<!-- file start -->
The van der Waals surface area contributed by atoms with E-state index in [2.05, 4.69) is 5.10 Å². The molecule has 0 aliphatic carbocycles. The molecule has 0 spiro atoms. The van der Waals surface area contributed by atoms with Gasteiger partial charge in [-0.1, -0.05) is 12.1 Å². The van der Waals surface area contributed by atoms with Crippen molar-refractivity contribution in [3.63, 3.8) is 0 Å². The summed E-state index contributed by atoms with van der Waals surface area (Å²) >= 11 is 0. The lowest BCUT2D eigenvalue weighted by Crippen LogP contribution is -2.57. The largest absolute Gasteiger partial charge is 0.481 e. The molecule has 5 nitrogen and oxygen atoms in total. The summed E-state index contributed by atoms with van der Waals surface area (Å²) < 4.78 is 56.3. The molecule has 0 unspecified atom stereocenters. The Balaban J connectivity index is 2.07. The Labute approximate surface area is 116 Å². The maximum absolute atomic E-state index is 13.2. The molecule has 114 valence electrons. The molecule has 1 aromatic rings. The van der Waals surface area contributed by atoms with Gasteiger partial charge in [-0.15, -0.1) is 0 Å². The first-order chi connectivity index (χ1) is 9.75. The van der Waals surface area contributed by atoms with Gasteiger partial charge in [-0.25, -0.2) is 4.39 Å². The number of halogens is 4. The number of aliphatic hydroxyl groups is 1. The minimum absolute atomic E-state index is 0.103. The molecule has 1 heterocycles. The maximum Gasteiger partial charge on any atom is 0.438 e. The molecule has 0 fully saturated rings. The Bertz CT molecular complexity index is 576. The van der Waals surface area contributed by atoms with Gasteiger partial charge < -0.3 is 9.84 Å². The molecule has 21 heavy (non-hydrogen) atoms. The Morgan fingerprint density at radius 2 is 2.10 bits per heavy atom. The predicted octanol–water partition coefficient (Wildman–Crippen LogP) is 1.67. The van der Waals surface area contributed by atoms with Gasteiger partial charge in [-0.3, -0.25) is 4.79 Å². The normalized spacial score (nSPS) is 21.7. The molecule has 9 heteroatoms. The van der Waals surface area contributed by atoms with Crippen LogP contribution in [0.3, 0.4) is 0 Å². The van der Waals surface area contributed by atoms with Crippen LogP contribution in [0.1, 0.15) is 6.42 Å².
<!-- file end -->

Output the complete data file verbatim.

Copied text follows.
The van der Waals surface area contributed by atoms with E-state index in [2.05, 4.69) is 5.10 Å². The molecule has 0 aliphatic carbocycles. The molecule has 0 spiro atoms. The van der Waals surface area contributed by atoms with Gasteiger partial charge in [-0.1, -0.05) is 12.1 Å². The van der Waals surface area contributed by atoms with Crippen molar-refractivity contribution in [3.63, 3.8) is 0 Å². The summed E-state index contributed by atoms with van der Waals surface area (Å²) >= 11 is 0. The lowest BCUT2D eigenvalue weighted by Crippen LogP contribution is -2.57. The largest absolute Gasteiger partial charge is 0.481 e. The molecule has 5 nitrogen and oxygen atoms in total. The summed E-state index contributed by atoms with van der Waals surface area (Å²) < 4.78 is 56.3. The molecule has 0 unspecified atom stereocenters. The Balaban J connectivity index is 2.07. The Labute approximate surface area is 116 Å². The maximum absolute atomic E-state index is 13.2. The molecule has 114 valence electrons. The molecule has 1 aromatic rings. The van der Waals surface area contributed by atoms with Gasteiger partial charge in [-0.15, -0.1) is 0 Å². The first-order chi connectivity index (χ1) is 9.75. The van der Waals surface area contributed by atoms with Gasteiger partial charge in [-0.25, -0.2) is 4.39 Å². The number of halogens is 4. The number of aliphatic hydroxyl groups is 1. The minimum absolute atomic E-state index is 0.103. The molecule has 1 heterocycles. The maximum Gasteiger partial charge on any atom is 0.438 e. The molecule has 0 fully saturated rings. The Bertz CT molecular complexity index is 576. The van der Waals surface area contributed by atoms with Gasteiger partial charge < -0.3 is 9.84 Å². The molecule has 21 heavy (non-hydrogen) atoms. The Morgan fingerprint density at radius 2 is 2.10 bits per heavy atom. The predicted octanol–water partition coefficient (Wildman–Crippen LogP) is 1.67. The van der Waals surface area contributed by atoms with Gasteiger partial charge in [-0.3, -0.25) is 4.79 Å². The normalized spacial score (nSPS) is 21.7. The molecule has 9 heteroatoms. The van der Waals surface area contributed by atoms with Crippen LogP contribution in [0.3, 0.4) is 0 Å². The van der Waals surface area contributed by atoms with Crippen LogP contribution in [0.1, 0.15) is 6.42 Å².